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Should you buy or lease your business assets?
There are certain items of equipment, machinery and hardware that are essential to the operation of your business – whether it’s the delivery van you use to run your home-delivery food service, or the high-end digital printer you use to run your print business.
But when a critical business asset is required, should you buy this item outright, or should you lease the item and pay for it in handy monthly instalments?
To buy or to lease? That is the question
Buying new pieces of business equipment, plant, machinery or vehicles can be an expensive investment. So, depending on your financial situation, it’s important to weigh up the pros and cons of buying, or opting for a leasing option.
First of all, let’s look at why you might decide to buy the item…
Buying: the pros and cons:
- Pro: It’s a tangible asset – when you buy an item, you own the item outright and it will appear on your balance sheet as one your business assets. As such, by owning these assets outright you increase the perceived capital and value of your business. You can also claim the cost of the asset against your capital allowance for tax purposes.
- Pro: It’s yours for the life of the asset – once you own the item, you have full use of the equipment for the duration of the life of the asset. Your use of the asset isn’t reliant on you being able to keep up regular lease payments, and if your financial circumstances change then you can sell the asset to free up the capital.
- Con: It’s an expensive outlay – paying for the item up-front is a large outlay for the business and will require you having the cash to cover this cost. Spending a large lump sum in this way may take cash away from other areas of the business, so you need to be 100% sure that this purchase is the right decision and a sound investment.
- Con: You may require extra funding – if you don’t have the liquid cash available to buy the item outright, you may need to take out a loan. Asset finance is available from funding providers, but does tie you into a loan agreement that will add to your liabilities as a business – reducing your worth on the balance sheet.
Leasing: the pros and cons:
- Pro: Leasing has a cheaper entry point – if the item you need to purchase has a large price tag, leasing allows you to make use of the asset without the cost of buying it in full. For startups and smaller businesses with minimal capital behind them, this can make leasing a very attractive option. You may not own the asset, but you can make use of it – and this may be the difference between the success or failure of your business.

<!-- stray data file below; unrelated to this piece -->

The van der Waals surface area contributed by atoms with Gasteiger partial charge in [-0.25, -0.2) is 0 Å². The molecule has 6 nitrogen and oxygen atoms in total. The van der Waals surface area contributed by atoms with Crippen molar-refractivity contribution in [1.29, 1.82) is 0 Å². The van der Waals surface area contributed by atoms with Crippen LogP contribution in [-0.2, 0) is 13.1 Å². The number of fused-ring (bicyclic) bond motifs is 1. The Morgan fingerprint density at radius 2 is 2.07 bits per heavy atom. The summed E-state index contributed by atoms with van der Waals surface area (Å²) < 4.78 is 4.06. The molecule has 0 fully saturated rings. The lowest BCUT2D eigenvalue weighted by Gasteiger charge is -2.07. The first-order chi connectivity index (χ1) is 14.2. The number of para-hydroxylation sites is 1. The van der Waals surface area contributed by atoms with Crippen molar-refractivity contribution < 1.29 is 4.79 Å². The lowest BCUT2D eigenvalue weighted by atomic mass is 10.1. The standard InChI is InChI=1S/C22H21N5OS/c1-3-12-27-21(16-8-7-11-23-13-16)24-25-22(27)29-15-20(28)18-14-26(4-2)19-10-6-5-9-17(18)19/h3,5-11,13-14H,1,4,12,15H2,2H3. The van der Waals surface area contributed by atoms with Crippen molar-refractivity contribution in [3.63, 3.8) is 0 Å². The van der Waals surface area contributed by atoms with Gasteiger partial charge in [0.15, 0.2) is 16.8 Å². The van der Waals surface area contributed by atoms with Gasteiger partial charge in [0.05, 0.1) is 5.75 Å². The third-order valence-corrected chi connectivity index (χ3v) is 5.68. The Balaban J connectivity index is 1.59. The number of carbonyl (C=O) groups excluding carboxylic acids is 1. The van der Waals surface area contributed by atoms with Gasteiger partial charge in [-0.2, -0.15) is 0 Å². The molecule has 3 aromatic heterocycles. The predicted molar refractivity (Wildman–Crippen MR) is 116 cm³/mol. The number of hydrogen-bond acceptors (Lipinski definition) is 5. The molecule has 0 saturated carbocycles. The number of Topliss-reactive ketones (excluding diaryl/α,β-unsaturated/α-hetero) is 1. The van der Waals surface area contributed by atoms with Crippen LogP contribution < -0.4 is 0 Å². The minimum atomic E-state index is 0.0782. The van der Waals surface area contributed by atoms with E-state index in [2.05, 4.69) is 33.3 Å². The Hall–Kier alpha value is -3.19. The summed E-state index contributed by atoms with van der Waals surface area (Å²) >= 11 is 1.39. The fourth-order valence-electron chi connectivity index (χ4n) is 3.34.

- Pro: You can spread the cost – there is still an associated cost of leasing, but you can spread the cost over a longer period, making it easier to find the necessary liquid cash to meet your lease payments. With this money saved, you can then invest in other areas of the business, helping you to expand, grow and bring in more customers and revenue.
- Con: You don’t own the asset – there are different types of leasing agreement. Under a capital lease, you do own the asset (once you’ve paid if off). But if you opt for an operating lease, this is a more short-term lease and you won’t own the asset at the end of the contract. Ownership does have its advantages (including being able to sell off the asset if required) so it’s important to consider what kind of leasing agreement you’re entering into and what the advantages/disadvantages may be.
- Con: You may pay more in the long run – most leasing agreements will attract additional costs and interest on your agreement, so you may well end up paying more than the market price for your asset in the long term. If you can cope with the higher cost, this is fine, but bear in mind that buying outright may have offered greater value.
- Con: You may lose the use of the asset – if you can’t keep up your lease payments (due to poor cashflow for example) then the owner of the lease agreement may recall the asset. If this item is crucial to your business model, losing this key asset can have a profound impact on your ability to operate. In this respect, leasing is a more risky prospect, but also an easier option for businesses with less cash to splash.
Talk to us about whether buying or leasing is the best way forward
Whether you opt to buy or lease your equipment isn’t always a straightforward decision to make – so it’s a good idea to consult with your accountant early on in the decision-making process.
We’ll help you review your current financial position, assess your available cashflow and look at your regular cost base to decide whether buying or leasing is the right thing for the business.
Let us help you
Choosing the right apps for your business
Software technology has evolved massively in the past decade, with cloud-based apps now fundamental to many of the internal and external processes in your business. To ensure you’re getting the best from the available tech, it’s important to choose the right apps and to create the ideal ‘app stack’ for a business in your specific sector